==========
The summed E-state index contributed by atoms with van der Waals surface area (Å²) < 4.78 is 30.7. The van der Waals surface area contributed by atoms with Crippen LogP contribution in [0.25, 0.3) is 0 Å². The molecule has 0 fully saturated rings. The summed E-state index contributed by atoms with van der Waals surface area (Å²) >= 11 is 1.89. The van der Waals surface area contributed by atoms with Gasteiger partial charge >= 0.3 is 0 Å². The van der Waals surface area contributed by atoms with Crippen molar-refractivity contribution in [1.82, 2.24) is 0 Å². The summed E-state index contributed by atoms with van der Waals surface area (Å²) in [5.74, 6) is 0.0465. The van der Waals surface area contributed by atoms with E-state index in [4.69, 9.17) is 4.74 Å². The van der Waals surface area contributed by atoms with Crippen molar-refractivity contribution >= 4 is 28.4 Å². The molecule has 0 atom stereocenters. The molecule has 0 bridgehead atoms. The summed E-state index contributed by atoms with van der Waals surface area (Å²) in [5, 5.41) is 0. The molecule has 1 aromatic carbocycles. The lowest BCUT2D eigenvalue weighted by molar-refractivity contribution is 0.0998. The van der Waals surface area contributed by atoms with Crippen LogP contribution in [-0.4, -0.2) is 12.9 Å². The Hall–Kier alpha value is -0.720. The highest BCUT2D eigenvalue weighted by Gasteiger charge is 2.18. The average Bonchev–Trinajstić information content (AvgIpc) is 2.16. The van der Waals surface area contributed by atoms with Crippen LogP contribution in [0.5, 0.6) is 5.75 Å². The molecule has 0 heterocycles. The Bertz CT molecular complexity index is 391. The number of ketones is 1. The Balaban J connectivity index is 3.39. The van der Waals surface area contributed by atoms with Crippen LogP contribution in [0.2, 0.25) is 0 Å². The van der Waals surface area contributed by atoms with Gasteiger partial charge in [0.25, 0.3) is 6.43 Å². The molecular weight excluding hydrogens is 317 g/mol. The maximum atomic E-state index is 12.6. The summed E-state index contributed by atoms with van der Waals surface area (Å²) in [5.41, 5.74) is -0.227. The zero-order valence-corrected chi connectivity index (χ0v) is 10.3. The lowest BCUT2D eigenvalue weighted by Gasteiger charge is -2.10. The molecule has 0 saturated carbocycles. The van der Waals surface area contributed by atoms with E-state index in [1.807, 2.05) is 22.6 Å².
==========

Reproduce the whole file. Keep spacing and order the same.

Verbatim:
The summed E-state index contributed by atoms with van der Waals surface area (Å²) < 4.78 is 30.7. The van der Waals surface area contributed by atoms with Crippen LogP contribution in [0.25, 0.3) is 0 Å². The molecule has 0 fully saturated rings. The summed E-state index contributed by atoms with van der Waals surface area (Å²) >= 11 is 1.89. The van der Waals surface area contributed by atoms with Gasteiger partial charge >= 0.3 is 0 Å². The van der Waals surface area contributed by atoms with Crippen molar-refractivity contribution in [1.82, 2.24) is 0 Å². The summed E-state index contributed by atoms with van der Waals surface area (Å²) in [5.74, 6) is 0.0465. The van der Waals surface area contributed by atoms with E-state index in [4.69, 9.17) is 4.74 Å². The van der Waals surface area contributed by atoms with Crippen molar-refractivity contribution >= 4 is 28.4 Å². The molecule has 0 atom stereocenters. The molecule has 0 bridgehead atoms. The summed E-state index contributed by atoms with van der Waals surface area (Å²) in [5, 5.41) is 0. The molecule has 1 aromatic carbocycles. The lowest BCUT2D eigenvalue weighted by molar-refractivity contribution is 0.0998. The van der Waals surface area contributed by atoms with Crippen LogP contribution in [-0.4, -0.2) is 12.9 Å². The Hall–Kier alpha value is -0.720. The highest BCUT2D eigenvalue weighted by Gasteiger charge is 2.18. The average Bonchev–Trinajstić information content (AvgIpc) is 2.16. The van der Waals surface area contributed by atoms with Crippen LogP contribution in [0.5, 0.6) is 5.75 Å². The molecule has 0 heterocycles. The Bertz CT molecular complexity index is 391. The number of ketones is 1. The Balaban J connectivity index is 3.39. The van der Waals surface area contributed by atoms with Crippen LogP contribution in [0.2, 0.25) is 0 Å². The van der Waals surface area contributed by atoms with Gasteiger partial charge in [0.25, 0.3) is 6.43 Å². The molecular weight excluding hydrogens is 317 g/mol. The maximum atomic E-state index is 12.6. The summed E-state index contributed by atoms with van der Waals surface area (Å²) in [5.41, 5.74) is -0.227. The zero-order valence-corrected chi connectivity index (χ0v) is 10.3. The lowest BCUT2D eigenvalue weighted by Gasteiger charge is -2.10. The molecule has 0 saturated carbocycles. The van der Waals surface area contributed by atoms with E-state index in [1.807, 2.05) is 22.6 Å².